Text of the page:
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Bank of America's headquarters in Charlotte, North Carolina. Image source: iStock/Thinkstock.

In a recent interview on Bloomberg TV, Bank of America (NYSE:BAC) CEO Brian Moynihan brought up an interesting point that current and prospective investors in its stock should know.

In response to David Weston's question about whether Bank of America will once again be a buyer of other banks, Moynihan noted that:

It is actually illegal for us to buy another depositary institution in the United States. Not a lot of people know that.

If you don't follow bank stocks you may find this perplexing. Why in the world would it be "illegal" for Bank of America to buy another bank?

The Riegle-Neal Act

The answer lies in the Riegle-Neal Interstate Banking and Branching Efficiency Act of 1994. The purpose of this legislation was to deregulate the bank industry by allowing federally chartered banks to branch across interstate lines.

Prior to the 1980s, banks could operate only within a single state. The rationale for this dates back to the earliest days of the republic, when citizens and policymakers were concerned that the moneyed interests in New York would monopolize the bank industry, and therefore control who has access to credit.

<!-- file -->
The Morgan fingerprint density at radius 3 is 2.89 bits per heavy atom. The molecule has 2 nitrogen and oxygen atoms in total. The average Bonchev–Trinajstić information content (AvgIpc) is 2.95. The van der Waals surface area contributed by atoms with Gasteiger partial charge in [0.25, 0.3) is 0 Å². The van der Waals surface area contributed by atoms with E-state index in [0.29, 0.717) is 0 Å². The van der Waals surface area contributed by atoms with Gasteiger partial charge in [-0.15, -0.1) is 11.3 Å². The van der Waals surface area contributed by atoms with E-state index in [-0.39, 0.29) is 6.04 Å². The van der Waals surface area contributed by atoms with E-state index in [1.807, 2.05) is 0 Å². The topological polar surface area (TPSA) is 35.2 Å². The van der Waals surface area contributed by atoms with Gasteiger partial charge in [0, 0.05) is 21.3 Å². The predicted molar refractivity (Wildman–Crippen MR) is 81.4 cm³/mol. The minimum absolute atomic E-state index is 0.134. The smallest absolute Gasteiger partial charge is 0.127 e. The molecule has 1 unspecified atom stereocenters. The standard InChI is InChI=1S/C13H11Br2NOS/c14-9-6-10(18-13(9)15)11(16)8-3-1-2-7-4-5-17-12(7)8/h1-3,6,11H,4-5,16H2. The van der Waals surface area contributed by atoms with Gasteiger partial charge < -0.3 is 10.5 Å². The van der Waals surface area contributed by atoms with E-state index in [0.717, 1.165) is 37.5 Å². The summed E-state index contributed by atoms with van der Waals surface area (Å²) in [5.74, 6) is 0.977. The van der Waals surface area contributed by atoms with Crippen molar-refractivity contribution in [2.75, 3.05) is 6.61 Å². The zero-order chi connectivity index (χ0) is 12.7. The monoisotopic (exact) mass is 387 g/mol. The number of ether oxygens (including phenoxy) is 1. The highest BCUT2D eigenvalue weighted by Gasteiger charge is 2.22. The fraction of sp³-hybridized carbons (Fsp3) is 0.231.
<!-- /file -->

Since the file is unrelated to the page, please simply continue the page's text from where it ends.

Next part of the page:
This began to change in the 1970s and 1980s, as state-chartered banks lobbied their legislatures for the right to open branches in neighboring states. The Riegle-Neal Act was the culmination of this trend.

But even though the Riegle-Neal Act opened up the ability for federally charted banks to operate across interstate lines, it nevertheless imposed a ceiling on how large banks could get. It did so by restricting banks with more than 10% of the nation's deposits from acquiring other depositary institutions.

To Moynihan's point, this is why it's illegal for Bank of America to acquire other banks, as it already controls just under 11% of domestic deposits in the United States.

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Data source: FDIC's Statistics on Depository Institutions. Chart by author.

The good and bad

On one hand, this isn't a good thing. After all, one of the most effective ways for a bank to grow is through prudently priced acquisitions. It's one of the main reasons that M&T Bank has produced Warren Buffett-like returns over the past three decades.

On the other hand, Bank of America has demonstrated in the past that it lacks the institutional discipline that's required to make prudent acquisitions. Instead of waiting for a down cycle, when banks can be bought for large discounts to their book values, Bank of America has tended to pay substantial premiums for its acquisitions, as it did with its purchases of FleetBoston Financial and Chicago's LaSalle Bank.

Either way, though, it's probably safe to say that Bank of America wouldn't be in the market for an acquisition anytime soon anyhow, as it's been more focused on retreating and retrenching over the past six years as opposed to growing.

John Maxfield owns shares of Bank of America and Wells Fargo. The Motley Fool has no position in any of the stocks mentioned. The Motley Fool has a disclosure policy.